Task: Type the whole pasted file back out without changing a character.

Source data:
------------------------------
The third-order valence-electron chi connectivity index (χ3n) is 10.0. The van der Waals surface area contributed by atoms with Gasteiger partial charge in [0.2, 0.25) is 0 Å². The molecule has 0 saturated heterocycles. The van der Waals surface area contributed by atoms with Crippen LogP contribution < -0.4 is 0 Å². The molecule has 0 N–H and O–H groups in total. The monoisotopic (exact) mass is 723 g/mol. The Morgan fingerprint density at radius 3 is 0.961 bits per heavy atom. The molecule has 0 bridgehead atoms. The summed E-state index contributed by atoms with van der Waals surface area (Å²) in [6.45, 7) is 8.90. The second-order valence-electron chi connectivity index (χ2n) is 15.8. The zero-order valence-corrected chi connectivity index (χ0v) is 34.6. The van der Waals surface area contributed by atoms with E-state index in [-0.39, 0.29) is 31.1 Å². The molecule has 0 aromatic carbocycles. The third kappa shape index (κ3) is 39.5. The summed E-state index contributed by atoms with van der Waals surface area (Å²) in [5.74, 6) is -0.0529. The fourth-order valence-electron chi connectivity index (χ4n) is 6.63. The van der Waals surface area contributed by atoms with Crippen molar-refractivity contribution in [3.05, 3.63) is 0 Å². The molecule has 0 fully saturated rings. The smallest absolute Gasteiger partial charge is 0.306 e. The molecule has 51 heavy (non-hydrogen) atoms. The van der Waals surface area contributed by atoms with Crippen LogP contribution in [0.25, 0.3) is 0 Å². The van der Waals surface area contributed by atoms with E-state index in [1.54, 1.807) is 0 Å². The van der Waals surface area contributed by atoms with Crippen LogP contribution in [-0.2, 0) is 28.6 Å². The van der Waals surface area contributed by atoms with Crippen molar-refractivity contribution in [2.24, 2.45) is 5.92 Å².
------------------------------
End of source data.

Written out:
The third-order valence-electron chi connectivity index (χ3n) is 10.0. The van der Waals surface area contributed by atoms with Gasteiger partial charge in [0.2, 0.25) is 0 Å². The molecule has 0 saturated heterocycles. The van der Waals surface area contributed by atoms with Crippen LogP contribution < -0.4 is 0 Å². The molecule has 0 N–H and O–H groups in total. The monoisotopic (exact) mass is 723 g/mol. The Morgan fingerprint density at radius 3 is 0.961 bits per heavy atom. The molecule has 0 bridgehead atoms. The summed E-state index contributed by atoms with van der Waals surface area (Å²) in [6.45, 7) is 8.90. The second-order valence-electron chi connectivity index (χ2n) is 15.8. The zero-order valence-corrected chi connectivity index (χ0v) is 34.6. The van der Waals surface area contributed by atoms with E-state index in [-0.39, 0.29) is 31.1 Å². The molecule has 0 aromatic carbocycles. The third kappa shape index (κ3) is 39.5. The summed E-state index contributed by atoms with van der Waals surface area (Å²) in [5.74, 6) is -0.0529. The fourth-order valence-electron chi connectivity index (χ4n) is 6.63. The van der Waals surface area contributed by atoms with Crippen molar-refractivity contribution in [3.05, 3.63) is 0 Å². The molecule has 0 fully saturated rings. The smallest absolute Gasteiger partial charge is 0.306 e. The molecule has 51 heavy (non-hydrogen) atoms. The van der Waals surface area contributed by atoms with Crippen LogP contribution in [0.25, 0.3) is 0 Å². The van der Waals surface area contributed by atoms with E-state index in [1.54, 1.807) is 0 Å². The van der Waals surface area contributed by atoms with Crippen LogP contribution in [-0.2, 0) is 28.6 Å². The van der Waals surface area contributed by atoms with Crippen molar-refractivity contribution in [2.24, 2.45) is 5.92 Å².